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Taxation of Settlements and Judgments: Understanding the Complexities

A gavel sitting next to a pair of handcuffs on top of a spread of dollar bills

In the ordinary course of business, it is not uncommon for individuals and organizations to find themselves involved in litigation or arbitration. As a result, settlements and judgments can occur, which may have significant tax implications. However, these implications are often overlooked or misunderstood. Understanding the federal tax treatment of settlements and judgments is crucial for both the payer and the recipient.

Determining Tax Treatment: The Origin of the Settlement Claim

The proper tax treatment of a settlement or judgment largely depends on the origin of the claim. Courts often consider the question "In lieu of what were the damages awarded?" to determine the appropriate payment characterization. This characterization determines whether the payment is taxable or nontaxable and, if taxable, whether ordinary income or capital gain treatment is appropriate.

For recipients of settlement amounts, damages received as a result of a settlement or judgment are generally taxable. However, certain damages may be excludable from income, such as payments for personal physical injuries, amounts previously not taxed, cost reimbursements, recovery of capital, or purchase price adjustments. The tax treatment may also vary depending on whether the damages relate to a claim for lost profits or damage to a capital asset.

On the other hand, for the payer, the tax treatment depends on whether the payment is deductible or nondeductible, currently deductible, or required to be capitalized. Payments arising from personal transactions may be considered nondeductible personal expenses. In contrast, payments arising from business activities may be deductible under specific provisions of the Internal Revenue Code. It is important to note that certain payments may be nondeductible or be required to be capitalized.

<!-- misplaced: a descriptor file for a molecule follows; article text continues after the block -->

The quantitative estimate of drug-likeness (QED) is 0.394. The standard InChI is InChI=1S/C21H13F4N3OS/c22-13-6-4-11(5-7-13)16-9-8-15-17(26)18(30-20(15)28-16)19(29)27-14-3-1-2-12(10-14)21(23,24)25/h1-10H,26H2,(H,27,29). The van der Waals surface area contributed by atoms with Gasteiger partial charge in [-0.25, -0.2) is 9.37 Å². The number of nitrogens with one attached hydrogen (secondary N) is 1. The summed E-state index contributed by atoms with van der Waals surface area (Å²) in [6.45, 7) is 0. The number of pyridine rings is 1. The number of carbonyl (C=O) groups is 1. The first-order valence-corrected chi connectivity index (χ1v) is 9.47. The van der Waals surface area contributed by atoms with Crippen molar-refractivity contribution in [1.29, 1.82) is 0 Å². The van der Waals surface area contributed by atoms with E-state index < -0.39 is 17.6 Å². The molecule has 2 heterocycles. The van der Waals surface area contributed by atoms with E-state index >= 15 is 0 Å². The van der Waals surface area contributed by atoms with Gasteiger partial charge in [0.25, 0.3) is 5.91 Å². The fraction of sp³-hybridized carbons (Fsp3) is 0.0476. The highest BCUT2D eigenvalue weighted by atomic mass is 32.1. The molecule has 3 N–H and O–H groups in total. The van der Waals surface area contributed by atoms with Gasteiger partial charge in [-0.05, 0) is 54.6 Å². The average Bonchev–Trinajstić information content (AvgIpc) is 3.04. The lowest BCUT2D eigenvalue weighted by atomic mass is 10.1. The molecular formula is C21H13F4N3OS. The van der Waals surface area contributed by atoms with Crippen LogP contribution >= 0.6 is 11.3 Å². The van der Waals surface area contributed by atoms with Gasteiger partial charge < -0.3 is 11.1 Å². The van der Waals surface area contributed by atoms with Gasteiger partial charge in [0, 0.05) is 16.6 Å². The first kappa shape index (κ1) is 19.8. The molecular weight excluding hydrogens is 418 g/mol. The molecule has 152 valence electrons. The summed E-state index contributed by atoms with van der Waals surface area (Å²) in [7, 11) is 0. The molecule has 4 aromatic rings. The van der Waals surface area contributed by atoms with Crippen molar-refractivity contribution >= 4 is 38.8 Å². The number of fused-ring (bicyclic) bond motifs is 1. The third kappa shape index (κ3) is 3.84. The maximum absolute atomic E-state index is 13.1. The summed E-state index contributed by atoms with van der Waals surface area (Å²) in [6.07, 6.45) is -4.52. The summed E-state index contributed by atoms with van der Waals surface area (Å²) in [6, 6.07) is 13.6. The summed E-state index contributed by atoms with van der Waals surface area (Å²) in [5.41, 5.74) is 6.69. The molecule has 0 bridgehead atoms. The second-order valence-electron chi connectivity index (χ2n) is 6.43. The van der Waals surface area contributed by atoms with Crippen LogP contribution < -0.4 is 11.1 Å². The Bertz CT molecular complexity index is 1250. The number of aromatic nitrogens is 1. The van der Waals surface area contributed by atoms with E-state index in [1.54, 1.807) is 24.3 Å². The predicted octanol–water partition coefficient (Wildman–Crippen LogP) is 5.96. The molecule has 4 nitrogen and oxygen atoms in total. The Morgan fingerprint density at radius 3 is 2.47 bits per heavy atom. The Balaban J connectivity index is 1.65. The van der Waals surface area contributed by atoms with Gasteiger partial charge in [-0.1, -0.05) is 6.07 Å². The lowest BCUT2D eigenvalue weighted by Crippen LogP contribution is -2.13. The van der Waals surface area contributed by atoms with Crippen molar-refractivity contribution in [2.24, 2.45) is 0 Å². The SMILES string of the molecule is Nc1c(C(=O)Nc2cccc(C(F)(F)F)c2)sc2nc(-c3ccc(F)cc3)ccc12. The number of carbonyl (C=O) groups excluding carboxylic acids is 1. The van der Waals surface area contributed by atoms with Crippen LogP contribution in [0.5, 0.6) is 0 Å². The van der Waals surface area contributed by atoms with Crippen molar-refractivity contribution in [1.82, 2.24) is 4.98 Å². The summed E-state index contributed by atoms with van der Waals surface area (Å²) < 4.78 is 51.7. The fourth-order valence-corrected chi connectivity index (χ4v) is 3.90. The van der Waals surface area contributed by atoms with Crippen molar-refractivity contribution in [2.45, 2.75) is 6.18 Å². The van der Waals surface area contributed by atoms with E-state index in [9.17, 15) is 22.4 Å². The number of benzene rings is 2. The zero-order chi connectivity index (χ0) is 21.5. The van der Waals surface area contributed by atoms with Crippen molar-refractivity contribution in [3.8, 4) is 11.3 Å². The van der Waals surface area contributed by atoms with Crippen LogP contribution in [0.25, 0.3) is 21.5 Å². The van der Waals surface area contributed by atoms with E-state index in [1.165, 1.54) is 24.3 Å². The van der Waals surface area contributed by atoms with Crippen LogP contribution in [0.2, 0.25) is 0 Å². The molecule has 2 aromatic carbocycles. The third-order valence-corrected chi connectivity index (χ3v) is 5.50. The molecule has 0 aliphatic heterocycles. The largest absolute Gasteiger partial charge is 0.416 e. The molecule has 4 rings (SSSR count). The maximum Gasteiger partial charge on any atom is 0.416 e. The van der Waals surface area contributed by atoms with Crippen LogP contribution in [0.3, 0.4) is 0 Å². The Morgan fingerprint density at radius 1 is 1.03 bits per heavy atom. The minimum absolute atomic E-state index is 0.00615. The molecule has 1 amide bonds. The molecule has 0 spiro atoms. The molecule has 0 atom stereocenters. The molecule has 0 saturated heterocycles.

The Burden of Proof and Evidence

Taxpayers bear the burden of proof for the tax treatment and characterization of a litigation payment. The language found in the underlying litigation documents, such as pleadings or a judgment or settlement agreement, is often crucial in determining the tax treatment. Supporting evidence includes legal filings, settlement agreement terms, correspondence between the parties, internal memos, press releases, annual reports, and news publications.

Tip: While various pieces of evidence can be persuasive, the Internal Revenue Service (IRS) generally views the initial complaint as the most persuasive. As such, attorneys need to be cognizant of the tax implicants of claims made in the initial filings.